If you do not find your ancestor in the index, look at each image comparing the information with what you already know about your ancestors to determine if the image relates to them. You may need to look at several images and compare the information about the individuals listed in those images to your ancestors to make this determination. Keep in mind:

  • There may be more than one person in the records with the same name.
  • You may not be sure of your own ancestor’s name.
  • Your ancestor may have used different names or variations of their name throughout their life.

Using the Information

When you have located your ancestor’s record, carefully evaluate each piece of information given. These pieces of information may give you new biographical details that can lead you to other records about your ancestors. Add this new information to your records of each family. For example:

  • Use probate records to identify heirs and relatives.
  • Use the document (such as the will) or the recording dates to approximate a death date.
  • Use the information in the probate record to substitute for civil birth and death records since the probates exist for an earlier time period.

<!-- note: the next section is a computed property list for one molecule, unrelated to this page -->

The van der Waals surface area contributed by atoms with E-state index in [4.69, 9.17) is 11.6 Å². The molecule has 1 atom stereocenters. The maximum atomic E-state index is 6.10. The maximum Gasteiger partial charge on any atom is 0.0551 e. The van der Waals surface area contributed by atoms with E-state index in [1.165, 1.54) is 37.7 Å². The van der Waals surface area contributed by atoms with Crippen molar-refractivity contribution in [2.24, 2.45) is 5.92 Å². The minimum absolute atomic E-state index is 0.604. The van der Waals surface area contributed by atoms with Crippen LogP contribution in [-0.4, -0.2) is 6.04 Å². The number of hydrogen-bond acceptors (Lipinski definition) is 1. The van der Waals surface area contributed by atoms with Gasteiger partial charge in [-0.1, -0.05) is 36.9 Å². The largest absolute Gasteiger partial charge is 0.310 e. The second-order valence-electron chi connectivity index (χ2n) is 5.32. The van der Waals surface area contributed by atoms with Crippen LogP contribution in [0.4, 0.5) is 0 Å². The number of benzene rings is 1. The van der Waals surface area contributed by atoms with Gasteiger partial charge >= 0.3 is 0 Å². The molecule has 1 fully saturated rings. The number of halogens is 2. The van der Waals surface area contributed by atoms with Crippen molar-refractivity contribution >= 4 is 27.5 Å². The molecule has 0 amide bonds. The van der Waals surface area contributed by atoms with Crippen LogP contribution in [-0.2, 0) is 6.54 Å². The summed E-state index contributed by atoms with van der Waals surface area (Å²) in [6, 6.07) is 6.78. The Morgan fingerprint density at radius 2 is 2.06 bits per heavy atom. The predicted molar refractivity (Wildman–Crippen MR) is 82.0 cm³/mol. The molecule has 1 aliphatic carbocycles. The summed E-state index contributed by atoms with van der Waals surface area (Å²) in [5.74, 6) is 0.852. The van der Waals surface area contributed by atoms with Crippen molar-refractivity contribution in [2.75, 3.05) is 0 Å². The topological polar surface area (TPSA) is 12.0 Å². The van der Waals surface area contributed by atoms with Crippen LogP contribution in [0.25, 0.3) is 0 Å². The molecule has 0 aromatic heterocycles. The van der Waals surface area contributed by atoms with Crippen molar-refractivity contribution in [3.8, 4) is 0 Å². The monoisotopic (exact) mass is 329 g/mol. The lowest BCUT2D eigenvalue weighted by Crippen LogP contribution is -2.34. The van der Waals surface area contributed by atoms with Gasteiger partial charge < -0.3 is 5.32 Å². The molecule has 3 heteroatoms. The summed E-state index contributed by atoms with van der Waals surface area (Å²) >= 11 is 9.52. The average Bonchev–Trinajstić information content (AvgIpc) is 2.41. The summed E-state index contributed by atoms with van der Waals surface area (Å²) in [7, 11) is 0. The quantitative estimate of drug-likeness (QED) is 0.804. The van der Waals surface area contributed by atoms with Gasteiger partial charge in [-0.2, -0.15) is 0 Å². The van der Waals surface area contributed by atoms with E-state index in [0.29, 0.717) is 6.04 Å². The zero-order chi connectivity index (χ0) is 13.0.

• Use the birth date or age along with the residence or place of birth of the deceased to locate census, church, and land records.
  • Use the occupations listed to find other types of records such as employment or military records.

Tips to Keep in Mind

  • You may be able to use the probate record to learn about
Adoptions or guardianship of any minor children and dependents
Land transactions.
  • Compile the entries for every person who has the same surname as the deceased; this is especially helpful in rural areas or if the surname is unusual.
  • Continue to search the records to identify children, siblings, parents, and other relatives who may have died in the same county or nearby. This can help you identify other generations of your family or even the second marriage of a parent. Repeat this process for each new generation you identify.